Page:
Michigan, U.S. gain economic advantage over Canada

Kristine Owram and Greg Quinn
Bloomberg News

Correction: A previous version of this story misstated the location of the Martinrea technical center.

The brass at Martinrea International Inc. ran the numbers, and they added up to a no-brainer. The new technical center would be built across the border in Auburn Hills, not in its home province of Ontario.

For a company with manufacturing and engineering facilities in eight countries, it wasn’t necessarily surprising that Canada’s third-largest auto-parts supplier would make such a decision. But the reasoning was harsh.

“Canada’s advantage is in the process of going out the window,” Chairman Rob Wildeboer said in an interview before the ribbon-cutting on the research and development complex in Auburn Hills that employs about 160 people.

Wildeboer reeled off his evidence, including rocketing electricity costs and changes to Ontario’s labor rules, which include a 30 percent hike to the minimum wage. While national economic growth is projected to slow this year, the U.S. economy is accelerating, getting a boost from tax cuts that he said put his country in the shade.

Sure, Michigan offered some tax abatements, but Wildeboer said that wasn’t the biggest draw. The U.S. is just more business-friendly, he said. “Be competitive, or you’re going to kill the goose that laid the golden egg.”

Around the country, business owners and corporate executives are grumbling. Quebec, Alberta and British Columbia are also boosting minimum wages. The federal government is requiring provinces to put a price on carbon emissions to help fight climate change in a program that could push power bills up further. Railroad bottlenecks threaten Canada’s standing as a major commodities exporter. There’s insufficient pipeline capacity for the oil-sands boom.

But, according to Wildeboer and others, what threw the competitive challenges into relief were the U.S. tax changes championed by President Donald Trump. For years, Canada boasted much lower corporate levies. That edge has vanished. The U.S. rate tumbled to about 26 percent from 39 percent including what states take compared with Canada’s combined rate of roughly 27 percent.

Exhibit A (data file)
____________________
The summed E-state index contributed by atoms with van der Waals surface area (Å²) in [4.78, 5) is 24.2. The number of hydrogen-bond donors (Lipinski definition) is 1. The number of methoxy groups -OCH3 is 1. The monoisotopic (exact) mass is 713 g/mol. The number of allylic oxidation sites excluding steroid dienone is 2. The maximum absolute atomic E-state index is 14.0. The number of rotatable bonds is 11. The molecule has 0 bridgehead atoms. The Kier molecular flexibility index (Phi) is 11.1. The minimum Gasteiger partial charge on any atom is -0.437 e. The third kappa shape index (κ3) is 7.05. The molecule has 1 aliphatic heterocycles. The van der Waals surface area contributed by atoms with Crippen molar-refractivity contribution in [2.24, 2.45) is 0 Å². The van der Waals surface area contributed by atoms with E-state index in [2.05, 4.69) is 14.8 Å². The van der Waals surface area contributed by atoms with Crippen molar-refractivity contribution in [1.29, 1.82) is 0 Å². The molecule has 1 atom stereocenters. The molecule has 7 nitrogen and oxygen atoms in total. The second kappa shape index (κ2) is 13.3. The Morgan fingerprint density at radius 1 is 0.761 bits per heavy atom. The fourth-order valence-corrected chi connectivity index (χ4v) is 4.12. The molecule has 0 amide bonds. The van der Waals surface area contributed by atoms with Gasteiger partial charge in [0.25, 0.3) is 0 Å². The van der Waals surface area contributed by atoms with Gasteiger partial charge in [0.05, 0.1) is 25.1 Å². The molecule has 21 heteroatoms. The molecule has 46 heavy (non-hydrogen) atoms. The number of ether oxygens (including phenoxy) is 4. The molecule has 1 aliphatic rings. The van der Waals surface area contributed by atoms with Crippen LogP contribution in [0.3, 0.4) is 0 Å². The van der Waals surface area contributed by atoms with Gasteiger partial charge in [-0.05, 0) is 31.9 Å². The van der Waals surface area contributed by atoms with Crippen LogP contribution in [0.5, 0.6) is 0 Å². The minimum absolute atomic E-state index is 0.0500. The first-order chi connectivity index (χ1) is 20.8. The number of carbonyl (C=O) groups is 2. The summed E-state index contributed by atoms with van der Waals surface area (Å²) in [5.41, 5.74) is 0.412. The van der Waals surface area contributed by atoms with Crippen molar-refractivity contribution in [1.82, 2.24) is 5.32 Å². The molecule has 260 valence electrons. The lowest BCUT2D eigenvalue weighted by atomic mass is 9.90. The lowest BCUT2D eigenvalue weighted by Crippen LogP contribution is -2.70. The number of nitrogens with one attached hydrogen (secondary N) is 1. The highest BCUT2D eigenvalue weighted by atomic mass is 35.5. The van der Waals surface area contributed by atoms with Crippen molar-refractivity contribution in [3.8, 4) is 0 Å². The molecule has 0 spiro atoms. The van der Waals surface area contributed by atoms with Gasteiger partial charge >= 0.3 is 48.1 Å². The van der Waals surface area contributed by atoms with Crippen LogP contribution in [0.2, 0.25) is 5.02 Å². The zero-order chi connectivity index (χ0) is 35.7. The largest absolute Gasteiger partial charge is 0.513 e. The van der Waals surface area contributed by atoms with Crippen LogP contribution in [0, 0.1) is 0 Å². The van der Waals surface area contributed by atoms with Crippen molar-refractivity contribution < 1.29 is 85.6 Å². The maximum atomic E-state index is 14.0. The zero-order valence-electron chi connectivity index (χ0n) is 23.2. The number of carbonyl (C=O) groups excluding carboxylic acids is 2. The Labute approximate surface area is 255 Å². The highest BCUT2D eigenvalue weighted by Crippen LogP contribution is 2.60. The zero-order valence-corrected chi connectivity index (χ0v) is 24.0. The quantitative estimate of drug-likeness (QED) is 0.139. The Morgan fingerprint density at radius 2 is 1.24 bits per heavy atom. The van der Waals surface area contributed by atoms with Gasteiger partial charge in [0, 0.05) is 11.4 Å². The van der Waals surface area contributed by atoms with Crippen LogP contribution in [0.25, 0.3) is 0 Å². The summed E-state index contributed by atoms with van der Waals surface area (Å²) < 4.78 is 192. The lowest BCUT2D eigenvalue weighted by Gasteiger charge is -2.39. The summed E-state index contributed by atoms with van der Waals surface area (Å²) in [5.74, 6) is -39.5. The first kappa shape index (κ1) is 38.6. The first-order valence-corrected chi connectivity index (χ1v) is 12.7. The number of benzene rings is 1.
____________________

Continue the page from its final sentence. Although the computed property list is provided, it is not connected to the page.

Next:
The U.S. move sparked an intense bout of reassessment of what is disparaged by some as hipster economics. After years of focus by provincial and federal Liberal governments on issues such as income inequality, diversity and the environment with Prime Minister Justin Trudeau winning international plaudits for his efforts in these areas, a chorus is demanding that more attention be paid to old-fashioned economic growth.

Canadians have to answer some tough questions, said Don Walker, chief executive officer of Aurora, Ontario-based Magna International Inc., North America’s largest auto supplier. “Do we want to be a capitalist country, where you’re attracting the capital and you’re building businesses and hiring people? Or do we want to be more socialist, where the government gets bigger, spends more money, puts us into this huge debt, which is going to burden future generations and makes it less competitive to do business here?”

In Trudeau’s view, certainly, progressive policies such as open immigration and environmental protection are advantages that many investors recognize. U.S. tech companies, including Amazon.com Inc. and Alphabet Inc.’s Google have recently boosted hiring in Canada. Toyota Motor Corp. is putting C$1.4 billion ($1.1 billion) into two plants west of Toronto, with the federal and Ontario governments each contributing C$110 million to the program.